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T-Mobile Data Breach Exposed Phone Numbers, Call Records

T-Mobile Data Breach Exposed Phone Numbers, Call Records

T-Mobile has announced a data breach exposing customers’ proprietary network information (CPNI), including phone numbers and call records.

Starting yesterday, T-Mobile began texting customers that a “security incident” exposed their account’s information.

According to T-Mobile, its security team recently discovered “malicious, unauthorized access” to their systems. After bringing in a cybersecurity firm to perform an investigation, T-Mobile found that threat actors gained access to the telecommunications information generated by customers, known as CPNI.

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The information exposed in this breach includes phone numbers, call records, and the number of lines on an account.

“Customer proprietary network information (CPNI) as defined by the Federal Communications Commission (FCC) rules was accessed. The CPNI accessed may have included phone number, number of lines subscribed to on your account and, in some cases, call-related information collected as part of the normal operation of your wireless service,” T-Mobile stated in a data breach notification.

T-Mobile states that the data breach did not expose account holders’ names, physical addresses, email addresses, financial data, credit card information, social security numbers, tax IDs, passwords, or PINs.

In a statement to BleepingComputer, T-Mobile stated that this breach affected a “small number of customers (less than 0.2%).”  T-Mobile has approximately 100 million customers, which equates to around 200,000 people affected by this breach.

“We are currently notifying a small number of customers (less than 0.2%) that some information related to their account may have been illegally accessed. The data accessed did NOT include any names associated with the account, financial data, credit card information, social security numbers, passwords, PINs or physical or email addresses. The information that was accessed may have included phone numbers, number of lines subscribed to and in a small number of cases some call-related information collected as part of normal operation and service,” T-Mobile told BleepingComputer.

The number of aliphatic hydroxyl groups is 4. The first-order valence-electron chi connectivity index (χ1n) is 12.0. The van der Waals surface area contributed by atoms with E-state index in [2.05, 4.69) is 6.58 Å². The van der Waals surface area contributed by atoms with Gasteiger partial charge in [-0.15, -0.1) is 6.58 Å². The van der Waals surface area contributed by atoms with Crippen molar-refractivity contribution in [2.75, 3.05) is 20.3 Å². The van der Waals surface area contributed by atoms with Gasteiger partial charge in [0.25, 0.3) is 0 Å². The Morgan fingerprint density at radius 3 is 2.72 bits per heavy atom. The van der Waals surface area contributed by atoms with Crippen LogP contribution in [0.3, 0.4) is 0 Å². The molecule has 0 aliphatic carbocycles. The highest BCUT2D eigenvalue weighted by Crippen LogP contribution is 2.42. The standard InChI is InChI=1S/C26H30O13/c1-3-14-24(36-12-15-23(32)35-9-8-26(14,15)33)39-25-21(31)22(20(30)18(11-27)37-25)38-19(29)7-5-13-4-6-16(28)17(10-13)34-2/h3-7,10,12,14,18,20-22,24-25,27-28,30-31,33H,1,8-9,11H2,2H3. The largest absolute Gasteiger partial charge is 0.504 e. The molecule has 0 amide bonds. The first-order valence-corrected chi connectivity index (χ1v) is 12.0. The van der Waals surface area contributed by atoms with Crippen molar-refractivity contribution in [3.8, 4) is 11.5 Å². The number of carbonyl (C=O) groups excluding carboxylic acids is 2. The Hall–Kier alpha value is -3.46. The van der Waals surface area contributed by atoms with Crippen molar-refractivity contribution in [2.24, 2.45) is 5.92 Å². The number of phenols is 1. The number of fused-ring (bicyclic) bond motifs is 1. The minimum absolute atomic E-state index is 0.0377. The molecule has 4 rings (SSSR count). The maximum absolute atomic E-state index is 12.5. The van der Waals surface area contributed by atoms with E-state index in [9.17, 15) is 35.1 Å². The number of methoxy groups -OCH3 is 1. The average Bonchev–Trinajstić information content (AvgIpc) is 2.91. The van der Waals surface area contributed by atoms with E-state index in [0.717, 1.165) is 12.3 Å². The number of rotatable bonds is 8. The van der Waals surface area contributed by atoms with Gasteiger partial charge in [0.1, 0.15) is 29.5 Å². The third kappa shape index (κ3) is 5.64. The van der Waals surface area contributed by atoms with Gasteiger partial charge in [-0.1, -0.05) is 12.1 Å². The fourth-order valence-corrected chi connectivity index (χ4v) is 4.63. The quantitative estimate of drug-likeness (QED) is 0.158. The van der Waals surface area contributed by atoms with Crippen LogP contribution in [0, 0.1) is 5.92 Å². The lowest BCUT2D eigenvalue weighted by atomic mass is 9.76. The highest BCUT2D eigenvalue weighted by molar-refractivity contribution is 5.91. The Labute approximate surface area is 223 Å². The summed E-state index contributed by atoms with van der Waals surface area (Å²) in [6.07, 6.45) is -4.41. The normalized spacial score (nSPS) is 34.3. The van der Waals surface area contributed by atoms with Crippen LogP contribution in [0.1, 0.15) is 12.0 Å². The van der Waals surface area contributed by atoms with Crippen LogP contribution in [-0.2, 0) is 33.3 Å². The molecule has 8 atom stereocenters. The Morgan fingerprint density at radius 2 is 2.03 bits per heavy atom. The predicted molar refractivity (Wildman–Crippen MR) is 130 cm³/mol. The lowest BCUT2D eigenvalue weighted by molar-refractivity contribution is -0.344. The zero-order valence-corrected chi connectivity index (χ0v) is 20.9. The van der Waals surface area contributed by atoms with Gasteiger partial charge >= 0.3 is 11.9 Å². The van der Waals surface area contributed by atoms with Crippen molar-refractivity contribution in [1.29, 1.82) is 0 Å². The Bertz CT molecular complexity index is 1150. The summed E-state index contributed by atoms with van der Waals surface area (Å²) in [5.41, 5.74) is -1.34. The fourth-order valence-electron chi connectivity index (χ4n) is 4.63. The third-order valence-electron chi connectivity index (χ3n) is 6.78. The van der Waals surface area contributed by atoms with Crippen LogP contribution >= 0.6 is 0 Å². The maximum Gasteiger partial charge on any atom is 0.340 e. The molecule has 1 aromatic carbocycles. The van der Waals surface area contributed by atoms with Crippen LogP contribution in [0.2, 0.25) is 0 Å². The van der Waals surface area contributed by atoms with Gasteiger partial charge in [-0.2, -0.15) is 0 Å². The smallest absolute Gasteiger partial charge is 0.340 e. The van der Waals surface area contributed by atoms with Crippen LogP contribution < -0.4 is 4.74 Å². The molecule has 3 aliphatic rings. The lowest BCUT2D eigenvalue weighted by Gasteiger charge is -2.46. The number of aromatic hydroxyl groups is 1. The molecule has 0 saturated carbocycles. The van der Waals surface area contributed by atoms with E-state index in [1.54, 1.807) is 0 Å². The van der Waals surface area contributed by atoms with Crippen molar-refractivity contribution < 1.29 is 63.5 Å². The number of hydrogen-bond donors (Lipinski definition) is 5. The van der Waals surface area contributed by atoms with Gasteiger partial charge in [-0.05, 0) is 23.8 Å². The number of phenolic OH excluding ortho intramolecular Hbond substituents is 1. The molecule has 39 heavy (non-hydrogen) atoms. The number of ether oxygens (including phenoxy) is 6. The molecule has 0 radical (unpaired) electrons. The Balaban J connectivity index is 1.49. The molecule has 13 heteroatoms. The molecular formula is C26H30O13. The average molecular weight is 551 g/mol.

Those who received the text alert about this breach should be on the lookout for suspicious texts claiming to be from T-Mobile asking for information or containing links to non-T-Mobile web pages.

It is not uncommon for threat actors to use stolen information for further targeted phishing/smishing campaigns that attempt to steal sensitive information such as login names and passwords.

T-Mobile previously suffered from breaches in 2018 that exposed customers’ information2019 for prepaid customers, and in March 2020 that exposed customer and financial data.

Also Read: Data Centre Regulations Singapore: Does It Help To Progress?

12/30/20 Update: Added statement from T-Mobile

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